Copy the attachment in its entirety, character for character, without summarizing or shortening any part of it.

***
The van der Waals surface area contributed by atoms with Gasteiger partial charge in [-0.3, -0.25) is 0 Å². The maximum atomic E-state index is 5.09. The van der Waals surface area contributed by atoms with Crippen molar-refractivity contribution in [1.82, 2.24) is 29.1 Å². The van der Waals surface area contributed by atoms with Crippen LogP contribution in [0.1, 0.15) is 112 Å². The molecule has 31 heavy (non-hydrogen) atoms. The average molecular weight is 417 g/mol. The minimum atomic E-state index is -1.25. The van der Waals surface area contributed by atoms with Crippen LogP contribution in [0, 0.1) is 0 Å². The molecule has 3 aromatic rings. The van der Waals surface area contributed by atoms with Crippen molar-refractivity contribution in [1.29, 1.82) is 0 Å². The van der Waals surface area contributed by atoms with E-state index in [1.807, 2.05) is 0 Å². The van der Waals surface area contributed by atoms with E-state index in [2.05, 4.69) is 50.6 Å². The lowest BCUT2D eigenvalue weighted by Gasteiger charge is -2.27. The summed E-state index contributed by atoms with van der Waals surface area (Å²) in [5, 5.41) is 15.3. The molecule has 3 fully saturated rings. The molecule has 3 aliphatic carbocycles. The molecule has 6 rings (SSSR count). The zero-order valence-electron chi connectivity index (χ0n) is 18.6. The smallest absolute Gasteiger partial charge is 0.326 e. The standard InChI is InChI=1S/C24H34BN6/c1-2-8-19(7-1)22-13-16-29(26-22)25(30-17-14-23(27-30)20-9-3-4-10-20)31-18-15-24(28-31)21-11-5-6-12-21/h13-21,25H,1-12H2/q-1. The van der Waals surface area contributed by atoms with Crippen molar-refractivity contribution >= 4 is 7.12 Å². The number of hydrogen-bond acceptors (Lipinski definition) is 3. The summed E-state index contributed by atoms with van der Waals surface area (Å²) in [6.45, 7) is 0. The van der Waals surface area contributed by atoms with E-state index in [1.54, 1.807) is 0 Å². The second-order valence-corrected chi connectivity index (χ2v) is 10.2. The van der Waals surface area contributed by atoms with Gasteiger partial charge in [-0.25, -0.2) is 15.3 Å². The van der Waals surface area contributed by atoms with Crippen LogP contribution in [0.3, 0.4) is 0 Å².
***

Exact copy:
The van der Waals surface area contributed by atoms with Gasteiger partial charge in [-0.3, -0.25) is 0 Å². The maximum atomic E-state index is 5.09. The van der Waals surface area contributed by atoms with Crippen molar-refractivity contribution in [1.82, 2.24) is 29.1 Å². The van der Waals surface area contributed by atoms with Crippen LogP contribution in [0.1, 0.15) is 112 Å². The molecule has 31 heavy (non-hydrogen) atoms. The average molecular weight is 417 g/mol. The minimum atomic E-state index is -1.25. The van der Waals surface area contributed by atoms with Crippen LogP contribution in [0, 0.1) is 0 Å². The molecule has 3 aromatic rings. The van der Waals surface area contributed by atoms with Crippen molar-refractivity contribution in [1.29, 1.82) is 0 Å². The van der Waals surface area contributed by atoms with E-state index in [1.807, 2.05) is 0 Å². The van der Waals surface area contributed by atoms with E-state index in [2.05, 4.69) is 50.6 Å². The lowest BCUT2D eigenvalue weighted by Gasteiger charge is -2.27. The summed E-state index contributed by atoms with van der Waals surface area (Å²) in [5, 5.41) is 15.3. The molecule has 3 fully saturated rings. The molecule has 3 aliphatic carbocycles. The molecule has 6 rings (SSSR count). The zero-order valence-electron chi connectivity index (χ0n) is 18.6. The smallest absolute Gasteiger partial charge is 0.326 e. The standard InChI is InChI=1S/C24H34BN6/c1-2-8-19(7-1)22-13-16-29(26-22)25(30-17-14-23(27-30)20-9-3-4-10-20)31-18-15-24(28-31)21-11-5-6-12-21/h13-21,25H,1-12H2/q-1. The van der Waals surface area contributed by atoms with Crippen molar-refractivity contribution >= 4 is 7.12 Å². The number of hydrogen-bond acceptors (Lipinski definition) is 3. The summed E-state index contributed by atoms with van der Waals surface area (Å²) in [6.45, 7) is 0. The van der Waals surface area contributed by atoms with E-state index in [1.54, 1.807) is 0 Å². The second-order valence-corrected chi connectivity index (χ2v) is 10.2. The van der Waals surface area contributed by atoms with Gasteiger partial charge in [-0.25, -0.2) is 15.3 Å². The van der Waals surface area contributed by atoms with Crippen LogP contribution in [0.3, 0.4) is 0 Å².